Thursday, January 25, 2024
Public pension officials calling out wrongdoing are intimidated, threatened by pensions and ultimately ignored by regulators and law enforcement.
State and local government pension board and staff members regularly report their concerns regarding fraudulent activity and financial mismanagement internally at pensions, as well as to regulators and law enforcement. I know this because I receive calls from these individuals weekly and, at their request, have personally arranged meetings between them and regulators and law enforcement.
In my experience over the past 40 years, public pension boards and staff members who report their concerns internally are always:
1. Misled or lied to by others at the pension, including investment staff, internal and external lawyers representing the pension, actuaries, investment consultants and asset managers. The information provided in response to questions posed is, at best, incomplete and conflicted; at worst, it’s just dead wrong.
Oftentimes, the culture of corruption at public pensions is so complete that no one internally even knows the truth. That is, fraudulent representations by Wall Street have been accepted as gospel, without questioning, for decades.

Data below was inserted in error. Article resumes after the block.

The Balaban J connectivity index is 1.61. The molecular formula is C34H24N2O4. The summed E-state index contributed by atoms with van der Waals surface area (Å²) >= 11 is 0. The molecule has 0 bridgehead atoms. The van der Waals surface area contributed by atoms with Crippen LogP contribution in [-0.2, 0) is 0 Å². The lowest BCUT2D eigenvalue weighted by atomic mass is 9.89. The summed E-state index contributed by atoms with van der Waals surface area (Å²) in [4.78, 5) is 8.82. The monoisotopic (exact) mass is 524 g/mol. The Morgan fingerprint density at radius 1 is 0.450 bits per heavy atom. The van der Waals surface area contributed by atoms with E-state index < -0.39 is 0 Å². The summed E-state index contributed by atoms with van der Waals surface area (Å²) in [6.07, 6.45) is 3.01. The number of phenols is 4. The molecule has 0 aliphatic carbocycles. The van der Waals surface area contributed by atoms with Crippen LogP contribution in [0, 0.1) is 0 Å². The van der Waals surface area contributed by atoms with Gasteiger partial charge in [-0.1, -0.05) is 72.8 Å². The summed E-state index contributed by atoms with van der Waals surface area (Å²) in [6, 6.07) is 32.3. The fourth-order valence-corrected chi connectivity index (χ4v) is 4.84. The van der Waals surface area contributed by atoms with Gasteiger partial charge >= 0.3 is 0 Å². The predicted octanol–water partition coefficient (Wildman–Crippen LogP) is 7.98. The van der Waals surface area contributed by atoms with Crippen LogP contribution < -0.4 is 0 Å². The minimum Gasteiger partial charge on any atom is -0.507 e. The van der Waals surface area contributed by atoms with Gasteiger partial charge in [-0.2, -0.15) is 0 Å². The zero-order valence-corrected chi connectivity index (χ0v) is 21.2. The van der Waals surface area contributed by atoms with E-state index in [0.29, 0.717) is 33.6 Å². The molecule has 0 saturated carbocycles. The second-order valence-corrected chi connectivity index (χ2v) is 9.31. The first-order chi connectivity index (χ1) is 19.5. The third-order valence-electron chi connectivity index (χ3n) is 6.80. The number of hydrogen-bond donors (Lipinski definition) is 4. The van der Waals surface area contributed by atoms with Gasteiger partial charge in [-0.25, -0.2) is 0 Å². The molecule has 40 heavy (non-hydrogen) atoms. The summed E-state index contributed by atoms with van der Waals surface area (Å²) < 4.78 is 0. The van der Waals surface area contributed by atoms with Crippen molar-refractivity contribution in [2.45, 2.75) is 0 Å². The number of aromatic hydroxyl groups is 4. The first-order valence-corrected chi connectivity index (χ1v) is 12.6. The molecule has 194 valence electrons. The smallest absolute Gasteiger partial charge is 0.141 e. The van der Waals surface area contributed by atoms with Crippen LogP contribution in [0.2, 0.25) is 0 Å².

In my book, Who Stole My Pension? I introduce the concept of “gross malpractice generally practiced” which prevades pension management. I state:
If you are depending upon a pension for your retirement security, you need to fully understand what “gross malpractice, generally practiced” means. It means that the people responsible for overseeing your pension—who, without your consent, have been entrusted with your retirement savings— are utterly lacking relevant financial experience. They either don’t know or don’t care about what’s best for your pension. Worse still, they have hired well known Wall Street firms—household names—who are grossly mismanaging your money. You should presume that these firms are solely interested in profiting from your pension.
Looting pensions is general practice. Wall Street looting has already, or will, cause the pension to falter, i.e. underperform or fail—unless you do something about it.